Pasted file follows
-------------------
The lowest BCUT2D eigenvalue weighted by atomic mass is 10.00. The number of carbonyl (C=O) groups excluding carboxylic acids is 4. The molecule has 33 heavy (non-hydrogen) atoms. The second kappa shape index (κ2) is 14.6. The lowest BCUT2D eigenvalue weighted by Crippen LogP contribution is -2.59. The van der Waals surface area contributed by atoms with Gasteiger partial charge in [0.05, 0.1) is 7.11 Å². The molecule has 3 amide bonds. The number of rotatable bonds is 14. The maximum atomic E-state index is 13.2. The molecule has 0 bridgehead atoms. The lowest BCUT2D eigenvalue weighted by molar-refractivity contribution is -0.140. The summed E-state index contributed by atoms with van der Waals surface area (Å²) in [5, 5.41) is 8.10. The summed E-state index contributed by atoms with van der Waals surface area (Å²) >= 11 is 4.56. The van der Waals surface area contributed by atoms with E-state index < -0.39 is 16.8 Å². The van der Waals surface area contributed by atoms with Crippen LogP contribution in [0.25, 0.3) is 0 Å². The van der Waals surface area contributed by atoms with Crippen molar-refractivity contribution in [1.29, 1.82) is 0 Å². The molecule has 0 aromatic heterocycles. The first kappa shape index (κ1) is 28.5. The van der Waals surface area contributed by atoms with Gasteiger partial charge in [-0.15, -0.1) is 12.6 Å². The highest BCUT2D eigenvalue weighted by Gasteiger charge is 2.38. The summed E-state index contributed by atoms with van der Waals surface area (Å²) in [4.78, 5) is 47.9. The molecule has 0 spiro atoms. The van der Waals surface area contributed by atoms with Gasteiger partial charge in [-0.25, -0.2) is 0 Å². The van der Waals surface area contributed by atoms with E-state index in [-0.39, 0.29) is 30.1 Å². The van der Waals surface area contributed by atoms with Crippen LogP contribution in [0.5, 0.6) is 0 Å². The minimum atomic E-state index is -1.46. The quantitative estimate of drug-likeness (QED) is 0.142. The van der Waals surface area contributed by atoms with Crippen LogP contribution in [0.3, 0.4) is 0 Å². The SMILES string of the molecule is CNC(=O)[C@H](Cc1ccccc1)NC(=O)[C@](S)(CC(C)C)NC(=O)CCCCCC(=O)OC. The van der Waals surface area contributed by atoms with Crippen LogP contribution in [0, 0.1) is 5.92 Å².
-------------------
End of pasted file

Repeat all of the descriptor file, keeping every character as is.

The lowest BCUT2D eigenvalue weighted by atomic mass is 10.00. The number of carbonyl (C=O) groups excluding carboxylic acids is 4. The molecule has 33 heavy (non-hydrogen) atoms. The second kappa shape index (κ2) is 14.6. The lowest BCUT2D eigenvalue weighted by Crippen LogP contribution is -2.59. The van der Waals surface area contributed by atoms with Gasteiger partial charge in [0.05, 0.1) is 7.11 Å². The molecule has 3 amide bonds. The number of rotatable bonds is 14. The maximum atomic E-state index is 13.2. The molecule has 0 bridgehead atoms. The lowest BCUT2D eigenvalue weighted by molar-refractivity contribution is -0.140. The summed E-state index contributed by atoms with van der Waals surface area (Å²) in [5, 5.41) is 8.10. The summed E-state index contributed by atoms with van der Waals surface area (Å²) >= 11 is 4.56. The van der Waals surface area contributed by atoms with E-state index < -0.39 is 16.8 Å². The van der Waals surface area contributed by atoms with Crippen LogP contribution in [0.25, 0.3) is 0 Å². The van der Waals surface area contributed by atoms with Crippen molar-refractivity contribution in [1.29, 1.82) is 0 Å². The molecule has 0 aromatic heterocycles. The first kappa shape index (κ1) is 28.5. The van der Waals surface area contributed by atoms with Gasteiger partial charge in [-0.15, -0.1) is 12.6 Å². The highest BCUT2D eigenvalue weighted by Gasteiger charge is 2.38. The summed E-state index contributed by atoms with van der Waals surface area (Å²) in [4.78, 5) is 47.9. The molecule has 0 spiro atoms. The van der Waals surface area contributed by atoms with Gasteiger partial charge in [-0.25, -0.2) is 0 Å². The van der Waals surface area contributed by atoms with E-state index in [-0.39, 0.29) is 30.1 Å². The van der Waals surface area contributed by atoms with Crippen LogP contribution in [0.5, 0.6) is 0 Å². The minimum atomic E-state index is -1.46. The quantitative estimate of drug-likeness (QED) is 0.142. The van der Waals surface area contributed by atoms with Crippen LogP contribution in [0.3, 0.4) is 0 Å². The SMILES string of the molecule is CNC(=O)[C@H](Cc1ccccc1)NC(=O)[C@](S)(CC(C)C)NC(=O)CCCCCC(=O)OC. The van der Waals surface area contributed by atoms with Crippen LogP contribution in [0, 0.1) is 5.92 Å².